Founded in London in 1769, Debrett’s is a national institution and leading authority on upper-class society. The company has produced Debrett’s Peerage & Baronetage, a comprehensive guide to the holders of British hereditary titles, at regular intervals for more than 250 years.
If you’re curious to discover whether the Duke of Westminster is married or where the Earl of Devon was educated, for example, you can consult Debrett’s pages.
John Debrett’s Surprisingly Humble Beginnings
The origins of this famous reference guide, with its distinctive red and gold covers, may surprise you.
John Debrett, who gave his surname to the volumes and is therefore closely associated with the history of Britain’s privileged few, didn’t possess an elite title or fortune of his own. He earned his living as a bookseller in Piccadilly and was declared bankrupt more than once (being a kindly, trusting soul in the cut-throat world of commerce sometimes led to financial difficulties). Debrett didn’t call a grand mansion home, though his father, a cook, worked for the Earl and Countess of Ilchester at Melbury Park in Dorset.
What’s more, the bookseller had French rather than British heritage (his father’s birth name, Jean Louis de Bret, was anglicised after he settled in England).
Debrett’s Peerage & Baronetage was originally titled The New Peerage, suggesting that it was more up-to-date than rival publications, such as The Peerage of England. The New Peerage’s first edition was published in 1769 by John Debrett’s employer, John Almon, a bookseller and journalist whose fashionable premises were located opposite Burlington House (which has long been home to the Royal Academy of Arts and was formerly the Earl of Burlington’s London residence).
Chronicling the Lives of British Aristocrats
For the third edition, Almon passed on the (undoubtedly challenging) task of editing The New Peerage to Debrett, who he praised as ‘a very worthy and respectable young man’. The updated book appeared in 1784. At the age of just 31, and having recently taken over Almon’s shop, Debrett was in charge of chronicling the lives of British aristocrats for the nation.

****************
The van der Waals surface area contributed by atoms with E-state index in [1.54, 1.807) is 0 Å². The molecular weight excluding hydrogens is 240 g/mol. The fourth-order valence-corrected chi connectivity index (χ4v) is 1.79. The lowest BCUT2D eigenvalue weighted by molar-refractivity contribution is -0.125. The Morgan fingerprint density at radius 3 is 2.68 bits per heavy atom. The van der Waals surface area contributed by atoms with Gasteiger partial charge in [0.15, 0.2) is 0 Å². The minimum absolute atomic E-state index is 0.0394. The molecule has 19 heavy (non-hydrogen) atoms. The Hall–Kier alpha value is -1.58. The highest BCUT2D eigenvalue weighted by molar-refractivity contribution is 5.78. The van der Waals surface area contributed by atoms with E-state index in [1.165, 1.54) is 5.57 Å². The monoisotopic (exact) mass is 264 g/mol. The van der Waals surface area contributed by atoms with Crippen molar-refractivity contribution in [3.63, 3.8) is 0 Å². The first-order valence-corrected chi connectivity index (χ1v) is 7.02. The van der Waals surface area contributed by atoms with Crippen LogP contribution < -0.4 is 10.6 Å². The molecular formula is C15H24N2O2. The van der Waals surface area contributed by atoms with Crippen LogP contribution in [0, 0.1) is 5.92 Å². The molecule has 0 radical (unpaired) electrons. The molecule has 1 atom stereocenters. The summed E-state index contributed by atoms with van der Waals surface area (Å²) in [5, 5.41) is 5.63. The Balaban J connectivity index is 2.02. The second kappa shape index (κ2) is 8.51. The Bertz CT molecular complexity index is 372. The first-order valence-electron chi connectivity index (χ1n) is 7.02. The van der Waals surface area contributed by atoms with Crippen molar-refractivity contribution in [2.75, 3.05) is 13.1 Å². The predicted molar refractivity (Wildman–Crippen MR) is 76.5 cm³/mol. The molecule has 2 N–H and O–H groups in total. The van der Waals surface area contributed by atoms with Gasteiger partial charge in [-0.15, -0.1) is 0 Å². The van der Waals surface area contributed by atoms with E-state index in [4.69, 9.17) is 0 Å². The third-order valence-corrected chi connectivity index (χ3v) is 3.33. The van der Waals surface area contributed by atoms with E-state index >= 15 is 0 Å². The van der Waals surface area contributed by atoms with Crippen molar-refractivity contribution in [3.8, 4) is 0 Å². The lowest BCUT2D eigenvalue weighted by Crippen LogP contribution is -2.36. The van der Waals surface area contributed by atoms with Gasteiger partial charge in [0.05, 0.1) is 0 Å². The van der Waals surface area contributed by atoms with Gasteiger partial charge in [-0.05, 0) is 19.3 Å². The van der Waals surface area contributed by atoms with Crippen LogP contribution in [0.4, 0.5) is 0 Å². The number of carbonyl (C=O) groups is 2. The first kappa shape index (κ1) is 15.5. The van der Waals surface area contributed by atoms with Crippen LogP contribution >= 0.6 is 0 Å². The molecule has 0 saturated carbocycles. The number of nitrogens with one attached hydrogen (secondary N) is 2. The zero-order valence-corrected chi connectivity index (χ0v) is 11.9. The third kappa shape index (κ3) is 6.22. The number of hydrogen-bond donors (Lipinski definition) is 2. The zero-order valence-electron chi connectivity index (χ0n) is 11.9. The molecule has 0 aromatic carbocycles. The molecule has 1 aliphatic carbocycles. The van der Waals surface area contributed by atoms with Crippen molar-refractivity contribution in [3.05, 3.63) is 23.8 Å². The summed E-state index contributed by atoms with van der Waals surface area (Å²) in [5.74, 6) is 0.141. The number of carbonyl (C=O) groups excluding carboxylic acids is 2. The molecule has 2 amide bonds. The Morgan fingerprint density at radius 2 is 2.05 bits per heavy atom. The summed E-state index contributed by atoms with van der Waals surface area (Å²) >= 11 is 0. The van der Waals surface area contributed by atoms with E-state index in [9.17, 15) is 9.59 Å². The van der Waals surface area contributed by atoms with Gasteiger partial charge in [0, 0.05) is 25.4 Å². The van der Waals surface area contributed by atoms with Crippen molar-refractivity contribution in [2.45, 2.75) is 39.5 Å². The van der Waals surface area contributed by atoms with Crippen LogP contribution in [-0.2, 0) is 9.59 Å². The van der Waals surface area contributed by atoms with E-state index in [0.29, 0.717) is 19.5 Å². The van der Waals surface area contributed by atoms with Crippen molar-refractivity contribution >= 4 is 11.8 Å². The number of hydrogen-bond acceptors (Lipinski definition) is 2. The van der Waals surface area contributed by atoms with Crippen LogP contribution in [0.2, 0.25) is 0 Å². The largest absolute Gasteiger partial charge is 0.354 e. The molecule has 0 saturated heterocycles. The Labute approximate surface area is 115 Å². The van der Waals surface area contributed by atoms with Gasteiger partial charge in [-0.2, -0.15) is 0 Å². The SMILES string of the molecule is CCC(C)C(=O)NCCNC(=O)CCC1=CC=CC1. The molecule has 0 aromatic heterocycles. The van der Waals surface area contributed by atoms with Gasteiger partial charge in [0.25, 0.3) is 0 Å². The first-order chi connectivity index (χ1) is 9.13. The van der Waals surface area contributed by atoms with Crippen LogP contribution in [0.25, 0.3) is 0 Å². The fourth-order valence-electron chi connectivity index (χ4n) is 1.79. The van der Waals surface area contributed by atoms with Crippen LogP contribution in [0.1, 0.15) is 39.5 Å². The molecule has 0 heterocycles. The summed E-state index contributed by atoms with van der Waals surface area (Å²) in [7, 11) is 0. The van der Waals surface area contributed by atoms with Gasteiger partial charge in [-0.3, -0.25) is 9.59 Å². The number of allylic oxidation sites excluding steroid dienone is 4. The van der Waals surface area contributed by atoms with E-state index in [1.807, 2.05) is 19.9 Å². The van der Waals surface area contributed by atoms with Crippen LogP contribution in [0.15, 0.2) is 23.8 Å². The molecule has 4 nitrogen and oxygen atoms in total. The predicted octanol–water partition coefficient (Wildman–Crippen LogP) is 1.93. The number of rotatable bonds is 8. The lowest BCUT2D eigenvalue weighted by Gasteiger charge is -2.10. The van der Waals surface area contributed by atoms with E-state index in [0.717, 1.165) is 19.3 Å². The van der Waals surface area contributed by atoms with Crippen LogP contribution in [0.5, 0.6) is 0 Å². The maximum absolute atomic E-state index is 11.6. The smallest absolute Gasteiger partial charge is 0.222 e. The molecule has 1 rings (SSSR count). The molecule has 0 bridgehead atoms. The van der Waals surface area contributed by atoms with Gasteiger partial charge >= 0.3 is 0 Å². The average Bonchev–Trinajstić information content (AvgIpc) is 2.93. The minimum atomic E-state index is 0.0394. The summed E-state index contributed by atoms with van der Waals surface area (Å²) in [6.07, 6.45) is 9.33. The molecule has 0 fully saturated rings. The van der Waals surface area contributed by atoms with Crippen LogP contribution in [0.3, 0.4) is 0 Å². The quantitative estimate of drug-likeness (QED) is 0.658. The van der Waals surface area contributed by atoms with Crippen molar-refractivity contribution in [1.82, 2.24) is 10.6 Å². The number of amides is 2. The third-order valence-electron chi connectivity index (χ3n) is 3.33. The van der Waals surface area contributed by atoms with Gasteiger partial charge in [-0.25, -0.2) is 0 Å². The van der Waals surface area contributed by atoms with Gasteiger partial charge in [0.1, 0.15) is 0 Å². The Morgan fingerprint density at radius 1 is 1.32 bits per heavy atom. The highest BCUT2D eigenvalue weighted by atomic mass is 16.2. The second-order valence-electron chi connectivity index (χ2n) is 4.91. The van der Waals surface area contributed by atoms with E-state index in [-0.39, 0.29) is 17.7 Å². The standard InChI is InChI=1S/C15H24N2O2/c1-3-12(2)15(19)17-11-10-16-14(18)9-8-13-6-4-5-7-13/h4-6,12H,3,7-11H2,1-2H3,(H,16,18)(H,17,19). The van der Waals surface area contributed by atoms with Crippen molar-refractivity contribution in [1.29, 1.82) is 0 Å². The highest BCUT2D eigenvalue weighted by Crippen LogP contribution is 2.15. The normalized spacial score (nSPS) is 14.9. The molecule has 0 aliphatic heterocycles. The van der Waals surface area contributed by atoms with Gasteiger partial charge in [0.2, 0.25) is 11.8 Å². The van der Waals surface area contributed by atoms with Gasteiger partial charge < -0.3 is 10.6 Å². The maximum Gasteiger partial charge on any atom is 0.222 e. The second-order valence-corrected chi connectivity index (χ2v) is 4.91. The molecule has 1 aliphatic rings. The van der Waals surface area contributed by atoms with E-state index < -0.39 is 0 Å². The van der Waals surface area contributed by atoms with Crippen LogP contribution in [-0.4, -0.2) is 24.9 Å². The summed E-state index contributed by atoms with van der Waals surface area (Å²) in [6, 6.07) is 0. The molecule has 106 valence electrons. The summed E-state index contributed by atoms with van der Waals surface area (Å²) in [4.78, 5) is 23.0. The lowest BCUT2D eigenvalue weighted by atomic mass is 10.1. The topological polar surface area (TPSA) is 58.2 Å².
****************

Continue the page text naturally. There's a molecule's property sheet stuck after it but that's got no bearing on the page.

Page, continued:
By the early 1800s, Debrett was well established as a bookseller and editor. As one contemporary account of his life remarked, he was ‘eminent’ in his field. Debrett’s shop was, at the height of its popularity, ‘much celebrated as the resort of the leading Whig noblemen and gentlemen’, who wished to read about and debate intellectual issues and current affairs.
After Debrett’s profile grew, the title of The New Peerage changed. Since the 1802 edition, the bookseller’s surname has been proudly displayed on the front cover. He edited Debrett’s Peerage & Baronetage until the end of his life. The final edition Debrett worked on, the 15th, appeared in 1823, a year after he died aged 69.
Compiling information about the lives of British nobles brought Debrett a degree of fame. It’s just a pity he didn’t manage to capitalise on his volumes’ success by achieving financial security.
Debrett’s Importance to the British Aristocracy
Debrett’s Peerage & Baronetage has always been important to British aristocrats. It reaffirms their superior social position and records how their elite titles are passed down from one generation to the next. In addition, it’s a valuable source of information for anyone who’s interested in aristocratic families.
150 editions have been published to date. It’s now the only up-to-date reference guide of its kind. The 2019 edition is the most recent – and the first to be sold as an eBook, not only in print.
Helping Individuals to Fulfil Their Potential
Debrett’s has remained a leading authority on the aristocracy for so many years partly by continuing its famous publishing tradition and partly by moving with the times. The eBook is just one example of the company’s efforts to appeal to modern, aspirational individuals.
Debrett’s publishes etiquette handbooks, covering everything from writing emails to planning a wedding. It also offers courses and coaching sessions designed to help students, businesspeople and others to approach social situations with confidence, flair and style.
John Debrett gave his surname to a reference guide more than two centuries ago, and it’s been synonymous with elite lifestyles ever since.
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